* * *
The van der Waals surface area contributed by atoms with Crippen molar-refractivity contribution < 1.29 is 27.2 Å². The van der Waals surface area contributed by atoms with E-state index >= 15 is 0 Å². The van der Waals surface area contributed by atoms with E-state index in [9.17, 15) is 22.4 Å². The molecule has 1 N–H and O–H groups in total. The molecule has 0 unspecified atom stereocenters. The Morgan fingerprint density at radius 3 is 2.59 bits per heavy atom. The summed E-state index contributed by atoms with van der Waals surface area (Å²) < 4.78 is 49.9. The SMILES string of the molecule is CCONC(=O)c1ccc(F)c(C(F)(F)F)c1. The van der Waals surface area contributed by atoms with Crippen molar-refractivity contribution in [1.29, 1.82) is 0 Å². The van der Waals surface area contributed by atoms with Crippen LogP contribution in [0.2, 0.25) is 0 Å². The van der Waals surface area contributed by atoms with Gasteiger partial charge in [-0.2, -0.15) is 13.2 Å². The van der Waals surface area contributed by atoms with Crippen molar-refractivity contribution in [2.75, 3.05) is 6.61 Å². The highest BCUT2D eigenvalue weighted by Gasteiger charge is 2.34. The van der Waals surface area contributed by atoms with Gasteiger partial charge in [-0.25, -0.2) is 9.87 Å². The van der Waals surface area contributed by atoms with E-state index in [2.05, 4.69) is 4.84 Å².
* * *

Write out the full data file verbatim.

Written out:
The van der Waals surface area contributed by atoms with Crippen molar-refractivity contribution < 1.29 is 27.2 Å². The van der Waals surface area contributed by atoms with E-state index >= 15 is 0 Å². The van der Waals surface area contributed by atoms with E-state index in [9.17, 15) is 22.4 Å². The molecule has 1 N–H and O–H groups in total. The molecule has 0 unspecified atom stereocenters. The Morgan fingerprint density at radius 3 is 2.59 bits per heavy atom. The summed E-state index contributed by atoms with van der Waals surface area (Å²) < 4.78 is 49.9. The SMILES string of the molecule is CCONC(=O)c1ccc(F)c(C(F)(F)F)c1. The van der Waals surface area contributed by atoms with Crippen molar-refractivity contribution in [1.29, 1.82) is 0 Å². The van der Waals surface area contributed by atoms with Crippen LogP contribution in [0.2, 0.25) is 0 Å². The van der Waals surface area contributed by atoms with Gasteiger partial charge in [-0.2, -0.15) is 13.2 Å². The van der Waals surface area contributed by atoms with Crippen molar-refractivity contribution in [2.75, 3.05) is 6.61 Å². The highest BCUT2D eigenvalue weighted by Gasteiger charge is 2.34. The van der Waals surface area contributed by atoms with Gasteiger partial charge in [-0.25, -0.2) is 9.87 Å². The van der Waals surface area contributed by atoms with E-state index in [2.05, 4.69) is 4.84 Å².